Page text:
Is this thing on? Hello? Can you see me? How does this even work?
Welcome to Week 2 of Total Confinement in France. What, exactly, does that mean anyway? It means when friends elsewhere post about going running in the park or sitting six feet apart chatting in a beer garden, you say "Oh, I remember doing that last week." View this Carpetblog post as the ghost of your Total Confinement future.
As in Italy, in France you have to stay home to prevent the spread of the virus. This applies to the entire country, and everything that's not "essential" is closed. You can leave your home under the following circumstances: to go food shopping or to the pharmacy, to go to your essential job that cannot be done from home, to take care of children or the elderly, to walk the dog, or get exercise (not cycling) within 2 kms of your house. You must have with you an extremely on-brand for France signed document attesting who you are, where you live and that you are doing one of those things, alone. You must show it to one of the multitudes of uniformed and plainclothes cops standing around who will fine you 135 euro if you don't have the paper or if they don't agree that you are complying with the terms of "le confinement total." All parks, beaches, trails and even the seaside Promenade des Anglais are closed because people were not conforming. We used to have nice things. Now we don't. Nice is a ghost town.
The situation here at Carpetblog world headquarters is grim. However, having been confined to compounds in less salubrious locations with a lot less wine, I already have some coping skills. Also, when I'm not travelling, I'm at home, and I mean HOME. On the couch. A day of not leaving the house is called "Tuesday." Still, opting not to leave the house and being chased back to it by a drone that shouts at you in French are not the same thing.
Here are some tips. You're going to want to digest them because Total Confinement is coming to you, whether you believe in science or not.
1. Wash your Windows, You will have a much clearer view of all the things you cannot do.
2. Rearrange Your Space. Is your living space optimized for socializing? You're not going to be doing any of that. Here's what you are going to be doing: exercising indoors. My bike is on a trainer in the center of my living room now and the chairs are in my office where I won't be doing any work because I haven't got any.
3. Go Rogue. Ignore people who tell you you should shower every day and maintain a routine. Society is breaking down. There are no rules.
4. Beans are your friends. Friends that you have to soak first before you can play with them. You can't be picky.
5. Clean your couch, for crying out loud. Vacuum up the crumbs and skin flakes and scrub the coffee and wine stains. You change your sheets (don't you??), you should clean your couch.
7. Offer to Entertain Children: Maybe your friends* have children and, having been confronted 24/7 with what they've created, have come to regret some of their life choices. Help them out by suggesting games like "fun with knives," "three-legged scissor relays," and "best horror movies of the 80s" that you can play with their kids. *This is actually a trick to find out who your real friends are. Your real friends would never, in a million years, ask you to entertain their children, even for 10 minutes. During a plague.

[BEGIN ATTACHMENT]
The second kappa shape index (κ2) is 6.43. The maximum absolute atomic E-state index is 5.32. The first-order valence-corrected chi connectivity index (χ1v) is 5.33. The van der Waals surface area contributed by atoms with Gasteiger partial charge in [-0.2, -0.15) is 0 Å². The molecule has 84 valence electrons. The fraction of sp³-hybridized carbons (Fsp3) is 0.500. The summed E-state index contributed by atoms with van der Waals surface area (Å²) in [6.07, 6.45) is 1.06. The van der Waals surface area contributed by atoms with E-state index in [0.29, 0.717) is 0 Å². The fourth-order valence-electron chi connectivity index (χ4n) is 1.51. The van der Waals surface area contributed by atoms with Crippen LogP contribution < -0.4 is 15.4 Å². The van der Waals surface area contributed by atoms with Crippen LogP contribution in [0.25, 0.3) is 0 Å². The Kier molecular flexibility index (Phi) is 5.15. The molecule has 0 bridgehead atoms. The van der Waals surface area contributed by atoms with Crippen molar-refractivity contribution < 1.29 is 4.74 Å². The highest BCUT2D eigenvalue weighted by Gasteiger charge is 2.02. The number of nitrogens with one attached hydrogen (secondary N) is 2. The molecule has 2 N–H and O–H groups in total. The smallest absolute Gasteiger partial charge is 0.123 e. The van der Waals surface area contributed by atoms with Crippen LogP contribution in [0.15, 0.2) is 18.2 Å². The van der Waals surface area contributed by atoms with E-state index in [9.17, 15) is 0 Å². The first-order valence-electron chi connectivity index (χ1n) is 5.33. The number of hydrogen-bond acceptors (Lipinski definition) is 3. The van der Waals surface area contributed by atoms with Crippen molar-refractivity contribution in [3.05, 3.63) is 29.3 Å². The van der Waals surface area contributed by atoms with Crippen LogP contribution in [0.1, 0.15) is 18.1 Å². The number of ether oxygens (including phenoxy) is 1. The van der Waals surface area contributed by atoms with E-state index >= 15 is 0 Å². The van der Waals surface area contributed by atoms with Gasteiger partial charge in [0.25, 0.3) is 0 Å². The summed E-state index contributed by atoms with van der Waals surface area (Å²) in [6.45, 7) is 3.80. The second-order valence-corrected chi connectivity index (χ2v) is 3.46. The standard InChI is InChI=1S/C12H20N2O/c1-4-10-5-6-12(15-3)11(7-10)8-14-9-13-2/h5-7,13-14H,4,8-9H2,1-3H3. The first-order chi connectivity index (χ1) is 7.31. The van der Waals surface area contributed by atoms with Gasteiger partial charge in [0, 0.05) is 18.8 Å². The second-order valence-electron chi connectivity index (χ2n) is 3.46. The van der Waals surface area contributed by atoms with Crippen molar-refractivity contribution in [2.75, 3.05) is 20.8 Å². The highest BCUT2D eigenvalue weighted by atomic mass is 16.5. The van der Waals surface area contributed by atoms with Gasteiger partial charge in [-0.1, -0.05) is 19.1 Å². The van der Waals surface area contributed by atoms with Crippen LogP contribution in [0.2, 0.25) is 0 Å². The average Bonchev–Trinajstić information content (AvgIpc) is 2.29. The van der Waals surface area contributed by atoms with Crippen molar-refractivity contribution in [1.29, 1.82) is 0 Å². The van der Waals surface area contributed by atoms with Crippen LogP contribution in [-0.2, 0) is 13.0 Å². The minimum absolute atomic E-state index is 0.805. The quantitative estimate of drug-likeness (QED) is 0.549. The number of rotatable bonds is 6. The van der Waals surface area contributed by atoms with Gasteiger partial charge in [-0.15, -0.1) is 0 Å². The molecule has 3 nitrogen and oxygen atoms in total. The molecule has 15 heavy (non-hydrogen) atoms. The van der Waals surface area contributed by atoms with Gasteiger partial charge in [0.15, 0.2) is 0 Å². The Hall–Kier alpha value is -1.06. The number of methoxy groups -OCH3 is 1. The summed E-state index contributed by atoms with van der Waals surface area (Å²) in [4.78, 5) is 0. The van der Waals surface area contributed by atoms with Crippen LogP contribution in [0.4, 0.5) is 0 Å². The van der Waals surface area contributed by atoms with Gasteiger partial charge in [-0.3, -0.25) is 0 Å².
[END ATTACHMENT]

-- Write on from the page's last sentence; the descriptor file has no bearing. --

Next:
8. Resist the Siren Call of the Video Chat. I've failed at this because everyone is insisting on it but it is nice to see your friends and family. Don't fool yourself. It's not the same as a pleasant apéro on the beach, but we live in difficult times and sacrifices must be made.
9. Find something To Look Forward To: "OMG It's 8:00 pm! Time to clap!" Every night at 8pm France opens its doors and applauds the health workers. If that is literally the only thing on your schedule, it becomes something you look forward to participating in. You'll see neighbors you've never seen before. It's up to you if you want to go to bed after that, but don't try to chat with me if you wake up at 3am and you have nothing to do.
10. Rethink Foundational Assumptions About Your Life: For example, do you have a "no drinking at lunch because you're old and need a nap afterwards" policy? No better time than now to revise policies that no longer serve your interests or contribute meaningfully to your lifestyle.
The most disorienting dynamic of the last week has been how fast ordinary daily activities became unthinkable, and how quickly things that were once unthinkable (two weeks locked in the house omg) became quite ordinary when compared to things that are really unthinkable (omg six weeks locked in the house). It was just over week ago we were enjoying each others' company at a lively apéro. Now it's completely unbelievable we did that. Earlier this week we thought cycling would still be an option. Now, it seems foolishly naive.
Seriously, take it from France, Spain and Italy, countries with modern well-funded health care systems where doctors and nurses are dying and those still alive are deciding how to ration lifesaving ventilators. Restez chez vous. State a casa. Stay the fuck home. Whatever language you understand, stop putting others at risk because you want to play outside.
If you still don't get it, watch this.